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Rural and Regional Affairs and Transport Legislation Committee
Civil Aviation Safety Authority

Civil Aviation Safety Authority


Senator FAWCETT: Mr Skidmore, congratulations and welcome to the role of Director of Aviation Safety. I want to follow up on some things that this committee has asked of CASA in the past, particularly the transition of part 61 into the industry and the availability of testing officers. Some industry stakeholders have contacted the committee with some concerns about changes that have occurred when part 61 was first put forward. Low flying and aerial mustering was proposed to be an initial qualification, with a flight review every two years. It has now been changed to a flight review every 12 months. I am wondering if you could explain what consultation occurred with industry before that change took place, and, given the impact it has on industry, whether there was any revisit of the regulatory impact statement before that change was made.

Mr Skidmore : We are doing a lot of work in regard to part 61. I will just make a statement right now that I have actually established a tiger team inside CASA to look at all the issues in relation to part 61, with the intent being to understand those and analyse them better, working with the aviation community, and then get back to the community in regard to some of those issues. But I will get Mr Crosthwaite to answer those specifically. He is my expert on part 61.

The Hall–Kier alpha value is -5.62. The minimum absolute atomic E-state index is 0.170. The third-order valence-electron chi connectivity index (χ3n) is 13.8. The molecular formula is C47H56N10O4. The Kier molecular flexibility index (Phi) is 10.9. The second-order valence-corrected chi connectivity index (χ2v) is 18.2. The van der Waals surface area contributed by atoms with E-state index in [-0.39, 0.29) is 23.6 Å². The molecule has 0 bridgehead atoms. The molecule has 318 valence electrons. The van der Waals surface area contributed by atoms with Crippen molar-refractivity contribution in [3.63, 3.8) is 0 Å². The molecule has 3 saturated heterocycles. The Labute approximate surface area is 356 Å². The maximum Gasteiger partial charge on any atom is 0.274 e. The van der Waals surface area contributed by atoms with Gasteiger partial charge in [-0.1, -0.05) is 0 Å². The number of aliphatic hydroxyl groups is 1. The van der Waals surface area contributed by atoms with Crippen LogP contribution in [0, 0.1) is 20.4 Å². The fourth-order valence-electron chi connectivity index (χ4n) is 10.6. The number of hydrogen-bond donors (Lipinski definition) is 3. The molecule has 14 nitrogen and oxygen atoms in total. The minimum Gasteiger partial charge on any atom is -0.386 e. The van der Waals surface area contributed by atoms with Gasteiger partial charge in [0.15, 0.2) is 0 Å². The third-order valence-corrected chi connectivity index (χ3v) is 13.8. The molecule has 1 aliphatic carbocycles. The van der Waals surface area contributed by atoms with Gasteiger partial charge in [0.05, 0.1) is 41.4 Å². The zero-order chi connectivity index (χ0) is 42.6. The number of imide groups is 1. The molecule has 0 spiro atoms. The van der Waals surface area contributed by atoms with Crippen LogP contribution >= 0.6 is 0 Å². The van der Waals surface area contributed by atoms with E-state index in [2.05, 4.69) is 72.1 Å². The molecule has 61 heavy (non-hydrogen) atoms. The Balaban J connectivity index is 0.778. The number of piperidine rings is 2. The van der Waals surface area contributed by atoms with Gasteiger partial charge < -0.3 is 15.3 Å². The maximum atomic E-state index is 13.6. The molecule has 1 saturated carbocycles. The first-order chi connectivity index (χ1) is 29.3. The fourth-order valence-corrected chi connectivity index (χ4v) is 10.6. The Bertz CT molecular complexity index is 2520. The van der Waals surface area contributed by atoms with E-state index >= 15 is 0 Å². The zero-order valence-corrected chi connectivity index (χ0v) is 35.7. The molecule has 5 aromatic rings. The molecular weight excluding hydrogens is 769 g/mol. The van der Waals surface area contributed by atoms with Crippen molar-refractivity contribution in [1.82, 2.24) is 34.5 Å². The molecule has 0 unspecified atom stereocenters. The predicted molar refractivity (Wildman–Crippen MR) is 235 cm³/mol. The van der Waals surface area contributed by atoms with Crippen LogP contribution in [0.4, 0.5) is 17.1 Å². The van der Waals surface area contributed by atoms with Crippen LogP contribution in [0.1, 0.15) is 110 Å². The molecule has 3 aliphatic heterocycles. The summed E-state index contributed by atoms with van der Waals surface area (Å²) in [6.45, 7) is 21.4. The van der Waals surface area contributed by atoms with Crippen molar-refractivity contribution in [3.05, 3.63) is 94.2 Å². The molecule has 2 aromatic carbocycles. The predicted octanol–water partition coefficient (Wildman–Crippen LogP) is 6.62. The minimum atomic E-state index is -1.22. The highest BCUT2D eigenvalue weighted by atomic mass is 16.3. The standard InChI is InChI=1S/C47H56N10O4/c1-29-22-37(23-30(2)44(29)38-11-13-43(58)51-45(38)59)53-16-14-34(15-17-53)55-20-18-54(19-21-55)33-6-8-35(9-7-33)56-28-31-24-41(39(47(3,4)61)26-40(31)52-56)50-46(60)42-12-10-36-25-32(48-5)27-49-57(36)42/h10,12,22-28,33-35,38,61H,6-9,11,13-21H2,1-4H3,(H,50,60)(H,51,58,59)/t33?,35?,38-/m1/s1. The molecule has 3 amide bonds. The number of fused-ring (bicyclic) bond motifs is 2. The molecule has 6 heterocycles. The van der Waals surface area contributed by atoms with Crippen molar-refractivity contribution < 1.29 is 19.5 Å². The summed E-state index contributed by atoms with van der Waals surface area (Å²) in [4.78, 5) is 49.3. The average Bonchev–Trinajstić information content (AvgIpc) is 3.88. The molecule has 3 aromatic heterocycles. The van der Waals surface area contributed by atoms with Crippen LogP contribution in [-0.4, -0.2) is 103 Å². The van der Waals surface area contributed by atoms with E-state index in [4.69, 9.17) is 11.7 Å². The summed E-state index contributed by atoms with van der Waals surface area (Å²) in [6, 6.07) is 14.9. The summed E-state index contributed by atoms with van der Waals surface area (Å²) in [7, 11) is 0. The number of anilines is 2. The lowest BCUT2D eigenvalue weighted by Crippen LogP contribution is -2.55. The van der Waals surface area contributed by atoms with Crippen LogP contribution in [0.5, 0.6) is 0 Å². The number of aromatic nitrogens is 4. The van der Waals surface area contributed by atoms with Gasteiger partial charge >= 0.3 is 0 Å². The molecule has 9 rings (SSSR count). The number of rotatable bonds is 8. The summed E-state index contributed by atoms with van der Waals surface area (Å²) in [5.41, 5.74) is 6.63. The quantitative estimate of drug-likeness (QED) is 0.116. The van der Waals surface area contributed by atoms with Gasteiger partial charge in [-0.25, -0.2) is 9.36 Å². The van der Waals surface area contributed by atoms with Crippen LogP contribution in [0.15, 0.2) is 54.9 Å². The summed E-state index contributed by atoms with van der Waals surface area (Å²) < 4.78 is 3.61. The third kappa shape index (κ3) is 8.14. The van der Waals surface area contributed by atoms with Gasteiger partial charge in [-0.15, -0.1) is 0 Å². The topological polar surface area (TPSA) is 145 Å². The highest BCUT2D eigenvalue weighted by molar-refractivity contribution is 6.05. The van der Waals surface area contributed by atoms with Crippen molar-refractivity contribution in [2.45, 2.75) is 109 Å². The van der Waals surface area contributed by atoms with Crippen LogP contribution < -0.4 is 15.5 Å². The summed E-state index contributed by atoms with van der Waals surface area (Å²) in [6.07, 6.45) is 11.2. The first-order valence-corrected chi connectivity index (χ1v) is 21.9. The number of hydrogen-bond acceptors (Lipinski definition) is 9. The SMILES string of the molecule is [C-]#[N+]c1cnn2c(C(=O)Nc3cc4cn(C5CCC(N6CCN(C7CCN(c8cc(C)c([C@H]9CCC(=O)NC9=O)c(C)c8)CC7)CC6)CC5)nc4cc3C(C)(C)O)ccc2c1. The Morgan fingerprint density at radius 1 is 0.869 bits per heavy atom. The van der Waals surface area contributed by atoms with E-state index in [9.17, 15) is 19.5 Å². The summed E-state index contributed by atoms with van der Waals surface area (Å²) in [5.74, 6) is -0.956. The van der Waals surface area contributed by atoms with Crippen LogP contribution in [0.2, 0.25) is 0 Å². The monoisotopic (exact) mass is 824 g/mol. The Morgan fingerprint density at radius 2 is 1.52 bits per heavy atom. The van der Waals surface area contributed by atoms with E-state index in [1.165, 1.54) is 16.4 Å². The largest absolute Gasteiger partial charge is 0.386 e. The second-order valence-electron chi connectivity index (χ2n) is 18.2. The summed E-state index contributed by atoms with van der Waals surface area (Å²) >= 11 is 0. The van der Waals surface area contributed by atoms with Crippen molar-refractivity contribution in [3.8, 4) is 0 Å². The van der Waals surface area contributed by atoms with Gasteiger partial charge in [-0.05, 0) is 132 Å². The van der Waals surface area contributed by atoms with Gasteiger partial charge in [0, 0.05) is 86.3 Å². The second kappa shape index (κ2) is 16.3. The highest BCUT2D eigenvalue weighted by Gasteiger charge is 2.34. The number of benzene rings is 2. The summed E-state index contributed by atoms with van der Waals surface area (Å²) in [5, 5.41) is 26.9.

Senator FAWCETT: While we are waiting for him to come to the table, I have a further question on consultation. The last time we raised this we put some questions on notice about the consultation process. What transpired was that despite Mr Farquharson saying that extensive consultation was necessary the answers on notice indicated that CASA had invited industry to make contributions and nobody from the mustering industry appeared to had the time or inclination to do so. CASA therefore proceeded without consulting anyone. I am just wondering, is that acceptable to you? Or do you think that—given that it is going to impact on industry—if people are too busy, or not informed, or not motivated—whatever the rationale—CASA has a role to lean forward and engage with them? This is as opposed to making regulatory changes with no consultation, on the basis that the proposed changes were put on a website but nobody came forward.

Mr Skidmore : I think in response to that I would say: we do have a requirement to consult with industry; with the aviation community. We put that out there, with regard to the information, to try and initiate that discussion and get that consultation. If those people are not forthcoming, I am not sure that I can drag them to the table but we certainly need to look at ways and means so that we can engage, and maybe improve our consultation process. And I will look into that.

Senator FAWCETT: Thank you.